This diary, published last year by Cambridge University Press under the title My Opposition, is a fascinating document of life under National Socialism. Kellner, of course, is neither the first, nor necessarily the most profound, diarist of this era, and much of what he has to say will be familiar to those who have read Victor Klemperer’s writings. But as a social democrat and a public official, Kellner views things from a different standpoint, conveying a different texture of experience and many interesting details.

In his diaries, Kellner records his bitterness toward the Nazis, both their leaders (especially Hitler and Goebbels), as well as the more minor figures engaging in propaganda on their behalf. He frequently clipped out articles which he regarded as especially loathsome, pasting them in the diary and adding commentary. With regard to one piece, written by a “Dr. Hobbing” in 1942, in which the author gloated over the failure of Great Britain and the United States to stem the Nazi onslaught, Kellner noted,

With true Nazi recklessness the author dismisses England and the USA. What these countries have lost at the beginning of the war, “not eternity shall return to them.” So Dr. Hobbing would like! Such a knave should be thrashed for hours. I am curious whether something will be done against such creatures. If they can do their mischief without being punished, it will never get better in the world.

In February 1943, a merchant from a nearby town expressed the view to him that having defeating Russia, it would not be difficult to deal with England and America, Kellner commented, “These are the current views of a Party member who belongs in a mental institution.”

As a former soldier (and a veteran of the quartermaster service), Kellner was familiar with the ins and out of tactics, strategy, and logistics. His critical readings of Nazi propaganda about the course of the war are telling, and his broader insights about the conduct of the war by both sides demonstrate an experienced soldier’s insight. He was never convinced that the war was going as well as advertised, and he could read the pettifogging news from the Eastern Front for what it was: attempts to cover up looming defeat.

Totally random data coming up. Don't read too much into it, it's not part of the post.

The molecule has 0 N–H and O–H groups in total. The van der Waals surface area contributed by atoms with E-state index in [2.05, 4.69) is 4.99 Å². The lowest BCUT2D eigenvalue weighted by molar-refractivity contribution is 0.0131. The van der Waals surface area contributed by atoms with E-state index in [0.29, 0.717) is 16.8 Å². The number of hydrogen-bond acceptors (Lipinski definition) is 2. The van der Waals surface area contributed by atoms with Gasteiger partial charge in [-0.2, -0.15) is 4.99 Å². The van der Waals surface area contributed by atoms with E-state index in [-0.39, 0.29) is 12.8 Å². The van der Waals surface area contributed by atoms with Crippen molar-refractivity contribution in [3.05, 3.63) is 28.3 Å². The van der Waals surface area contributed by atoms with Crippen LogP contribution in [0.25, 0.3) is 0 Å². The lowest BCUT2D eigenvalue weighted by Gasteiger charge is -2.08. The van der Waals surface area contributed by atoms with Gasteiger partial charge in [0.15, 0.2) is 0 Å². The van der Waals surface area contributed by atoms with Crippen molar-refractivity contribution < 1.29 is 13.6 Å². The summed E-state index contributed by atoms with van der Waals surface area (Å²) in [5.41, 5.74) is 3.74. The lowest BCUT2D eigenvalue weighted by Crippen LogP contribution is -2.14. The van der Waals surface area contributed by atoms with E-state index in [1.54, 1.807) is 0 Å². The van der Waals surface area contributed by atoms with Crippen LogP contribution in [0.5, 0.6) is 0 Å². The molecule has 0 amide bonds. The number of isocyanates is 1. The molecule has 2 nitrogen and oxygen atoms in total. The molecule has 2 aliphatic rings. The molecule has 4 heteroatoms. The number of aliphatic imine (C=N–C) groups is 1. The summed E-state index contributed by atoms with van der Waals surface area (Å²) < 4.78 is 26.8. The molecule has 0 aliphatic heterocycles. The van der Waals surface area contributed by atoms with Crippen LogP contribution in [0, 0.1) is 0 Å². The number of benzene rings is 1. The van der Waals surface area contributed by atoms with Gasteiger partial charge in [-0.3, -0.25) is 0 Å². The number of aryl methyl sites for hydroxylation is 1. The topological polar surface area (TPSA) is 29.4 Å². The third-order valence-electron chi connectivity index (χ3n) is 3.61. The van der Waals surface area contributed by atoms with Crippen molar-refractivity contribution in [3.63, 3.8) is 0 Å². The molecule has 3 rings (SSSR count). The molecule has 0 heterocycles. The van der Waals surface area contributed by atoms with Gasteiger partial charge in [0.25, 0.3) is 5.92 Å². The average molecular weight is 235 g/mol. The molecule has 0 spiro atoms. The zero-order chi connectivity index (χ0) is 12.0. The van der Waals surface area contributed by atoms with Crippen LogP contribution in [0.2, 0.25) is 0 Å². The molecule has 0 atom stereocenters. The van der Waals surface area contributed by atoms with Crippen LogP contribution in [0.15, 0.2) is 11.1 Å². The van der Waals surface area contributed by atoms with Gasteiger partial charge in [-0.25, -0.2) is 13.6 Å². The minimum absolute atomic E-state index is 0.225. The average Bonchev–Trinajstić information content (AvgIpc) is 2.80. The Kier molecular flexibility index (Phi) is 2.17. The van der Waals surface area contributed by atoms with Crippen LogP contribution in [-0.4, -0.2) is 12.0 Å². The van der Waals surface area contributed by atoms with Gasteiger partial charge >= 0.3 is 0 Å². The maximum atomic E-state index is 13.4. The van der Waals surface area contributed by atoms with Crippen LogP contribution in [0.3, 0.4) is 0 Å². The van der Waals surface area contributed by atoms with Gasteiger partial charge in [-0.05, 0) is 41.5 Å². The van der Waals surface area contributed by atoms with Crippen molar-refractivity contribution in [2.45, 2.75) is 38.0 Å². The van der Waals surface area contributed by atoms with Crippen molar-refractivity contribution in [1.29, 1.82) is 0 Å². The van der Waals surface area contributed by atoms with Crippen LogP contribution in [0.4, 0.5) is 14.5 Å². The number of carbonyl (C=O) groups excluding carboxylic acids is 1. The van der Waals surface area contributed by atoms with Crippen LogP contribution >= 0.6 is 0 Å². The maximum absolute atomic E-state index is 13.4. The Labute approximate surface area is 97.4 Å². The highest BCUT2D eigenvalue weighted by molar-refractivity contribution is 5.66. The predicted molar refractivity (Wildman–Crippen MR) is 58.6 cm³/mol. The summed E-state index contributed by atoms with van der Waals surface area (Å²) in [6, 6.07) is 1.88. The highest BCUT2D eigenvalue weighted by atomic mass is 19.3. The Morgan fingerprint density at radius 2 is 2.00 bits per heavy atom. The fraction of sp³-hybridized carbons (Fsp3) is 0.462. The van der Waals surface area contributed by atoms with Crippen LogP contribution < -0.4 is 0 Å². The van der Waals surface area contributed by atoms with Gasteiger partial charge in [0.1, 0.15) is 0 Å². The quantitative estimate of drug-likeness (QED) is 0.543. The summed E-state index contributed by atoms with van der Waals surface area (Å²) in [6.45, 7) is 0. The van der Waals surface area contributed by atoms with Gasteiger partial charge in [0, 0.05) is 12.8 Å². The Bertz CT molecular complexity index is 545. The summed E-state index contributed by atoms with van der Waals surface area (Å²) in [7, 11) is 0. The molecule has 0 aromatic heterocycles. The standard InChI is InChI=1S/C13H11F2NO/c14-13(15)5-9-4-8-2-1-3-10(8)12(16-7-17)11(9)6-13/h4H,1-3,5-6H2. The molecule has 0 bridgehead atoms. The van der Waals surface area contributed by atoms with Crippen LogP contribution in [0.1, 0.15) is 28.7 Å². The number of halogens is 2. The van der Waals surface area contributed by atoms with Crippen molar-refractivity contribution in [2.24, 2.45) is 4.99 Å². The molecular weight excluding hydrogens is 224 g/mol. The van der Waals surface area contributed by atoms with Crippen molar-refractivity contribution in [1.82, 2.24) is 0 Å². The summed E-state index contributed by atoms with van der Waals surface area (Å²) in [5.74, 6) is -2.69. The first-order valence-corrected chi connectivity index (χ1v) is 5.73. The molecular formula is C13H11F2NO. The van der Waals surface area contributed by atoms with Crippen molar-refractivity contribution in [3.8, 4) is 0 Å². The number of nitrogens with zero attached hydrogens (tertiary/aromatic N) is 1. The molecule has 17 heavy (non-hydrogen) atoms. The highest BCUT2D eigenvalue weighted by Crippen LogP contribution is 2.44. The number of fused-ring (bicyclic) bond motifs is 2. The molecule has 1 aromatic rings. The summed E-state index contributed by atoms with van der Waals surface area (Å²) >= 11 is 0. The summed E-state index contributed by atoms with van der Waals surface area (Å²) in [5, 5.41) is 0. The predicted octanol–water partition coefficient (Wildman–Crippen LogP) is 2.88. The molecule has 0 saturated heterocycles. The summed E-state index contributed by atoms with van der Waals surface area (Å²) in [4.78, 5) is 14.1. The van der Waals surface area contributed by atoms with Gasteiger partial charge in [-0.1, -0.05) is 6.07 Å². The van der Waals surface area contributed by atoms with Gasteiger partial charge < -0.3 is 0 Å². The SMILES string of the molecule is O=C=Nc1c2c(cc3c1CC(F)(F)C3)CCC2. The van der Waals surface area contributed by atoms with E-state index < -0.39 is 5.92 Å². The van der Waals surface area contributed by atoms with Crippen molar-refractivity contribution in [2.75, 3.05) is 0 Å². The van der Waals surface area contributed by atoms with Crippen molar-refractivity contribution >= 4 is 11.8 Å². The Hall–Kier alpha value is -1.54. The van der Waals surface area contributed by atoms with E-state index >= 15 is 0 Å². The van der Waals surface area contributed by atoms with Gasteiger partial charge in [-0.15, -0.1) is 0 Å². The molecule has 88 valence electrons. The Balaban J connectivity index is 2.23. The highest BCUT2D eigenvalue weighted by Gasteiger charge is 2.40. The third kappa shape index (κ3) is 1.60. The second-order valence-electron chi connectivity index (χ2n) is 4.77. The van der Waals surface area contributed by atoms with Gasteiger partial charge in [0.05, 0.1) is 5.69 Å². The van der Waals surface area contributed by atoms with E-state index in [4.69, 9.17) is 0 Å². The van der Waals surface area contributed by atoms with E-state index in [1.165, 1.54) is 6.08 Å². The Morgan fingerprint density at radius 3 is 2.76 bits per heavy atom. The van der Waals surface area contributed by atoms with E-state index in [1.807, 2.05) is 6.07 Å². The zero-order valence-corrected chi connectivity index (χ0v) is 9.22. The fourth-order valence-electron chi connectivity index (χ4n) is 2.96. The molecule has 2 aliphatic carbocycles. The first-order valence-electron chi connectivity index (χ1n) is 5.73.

Kellner was also a voracious consumer of information, listening to radio broadcasts both domestic and foreign, and the written press both local and the national Nazi organs such as the Völkischer Beobachter and Das Schwarze Korps (the SS press organ). Listening to foreign radio broadcasts was another matter which might have resulted in a death sentence, as Kellner knew well since he included and commented on a number of cases of this in the press.

These were not his only sources of information. In an entry dated 28 October 1941, Kellner wrote,

A soldier on leave said that he personally witnessed a terrible atrocity in the occupied part of Poland. He watched as naked Jewish men and women were placed in front of a long deep ditch and, upon the order of the SS, were shot by Ukrainians in the back of their head, and they fell into the ditch. Then the ditch was filled in as screams kept coming from it!!

We have long known that the postwar claims advanced by many Germans after the war that they didn’t know about the atrocities committed by the Wehrmacht, the SS, and other paramilitary formations were, at best, self-serving delusions. The realities of the Holocaust were knowable to anybody who wasn’t absolutely determined not to know about them. Kellner’s observations provide further evidence as to exactly how widely available that knowledge was. Kellner was also well aware of the consequences that were likely to ensue:

There is no punishment that would be hard enough to be applied to these Nazi beasts. Of course, in the case of retribution the innocent will have to suffer along with them. Ninety-nine percent of the German people, directly or indirectly, carry the guilt for the present situation. Therefore we can only say this: Those who travel together, hang together.

Kellner knew of atrocities happening closer to home. On 10 June 1941, he noted, “Notifications about deaths in the mental care facility in Hadamar have recently increased. Supposedly incurable patients are being brought to this institution. And they are soon to begin building a crematorium.”